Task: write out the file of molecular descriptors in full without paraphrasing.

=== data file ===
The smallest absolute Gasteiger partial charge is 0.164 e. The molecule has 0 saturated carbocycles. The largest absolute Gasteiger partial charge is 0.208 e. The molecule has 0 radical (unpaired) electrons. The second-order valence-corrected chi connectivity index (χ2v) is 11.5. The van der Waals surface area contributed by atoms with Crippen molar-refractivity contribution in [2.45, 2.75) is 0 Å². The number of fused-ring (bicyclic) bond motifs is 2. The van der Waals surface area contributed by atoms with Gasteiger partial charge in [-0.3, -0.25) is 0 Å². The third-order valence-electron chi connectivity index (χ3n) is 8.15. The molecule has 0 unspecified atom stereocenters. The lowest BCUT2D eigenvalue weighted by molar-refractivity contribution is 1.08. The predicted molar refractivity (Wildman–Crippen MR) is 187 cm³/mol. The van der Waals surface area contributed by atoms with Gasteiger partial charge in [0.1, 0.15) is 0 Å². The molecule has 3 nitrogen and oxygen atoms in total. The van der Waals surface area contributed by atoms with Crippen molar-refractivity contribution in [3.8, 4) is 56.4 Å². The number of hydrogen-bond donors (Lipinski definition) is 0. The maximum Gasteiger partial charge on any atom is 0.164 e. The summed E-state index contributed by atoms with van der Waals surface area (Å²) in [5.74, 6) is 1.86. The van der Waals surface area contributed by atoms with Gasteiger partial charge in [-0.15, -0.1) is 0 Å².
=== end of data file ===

The smallest absolute Gasteiger partial charge is 0.164 e. The molecule has 0 saturated carbocycles. The largest absolute Gasteiger partial charge is 0.208 e. The molecule has 0 radical (unpaired) electrons. The second-order valence-corrected chi connectivity index (χ2v) is 11.5. The van der Waals surface area contributed by atoms with Crippen molar-refractivity contribution in [2.45, 2.75) is 0 Å². The number of fused-ring (bicyclic) bond motifs is 2. The van der Waals surface area contributed by atoms with Gasteiger partial charge in [-0.3, -0.25) is 0 Å². The third-order valence-electron chi connectivity index (χ3n) is 8.15. The molecule has 0 unspecified atom stereocenters. The lowest BCUT2D eigenvalue weighted by molar-refractivity contribution is 1.08. The predicted molar refractivity (Wildman–Crippen MR) is 187 cm³/mol. The van der Waals surface area contributed by atoms with Gasteiger partial charge in [0.1, 0.15) is 0 Å². The molecule has 3 nitrogen and oxygen atoms in total. The van der Waals surface area contributed by atoms with Crippen molar-refractivity contribution in [3.8, 4) is 56.4 Å². The number of hydrogen-bond donors (Lipinski definition) is 0. The maximum Gasteiger partial charge on any atom is 0.164 e. The summed E-state index contributed by atoms with van der Waals surface area (Å²) in [5.74, 6) is 1.86. The van der Waals surface area contributed by atoms with Gasteiger partial charge in [-0.15, -0.1) is 0 Å².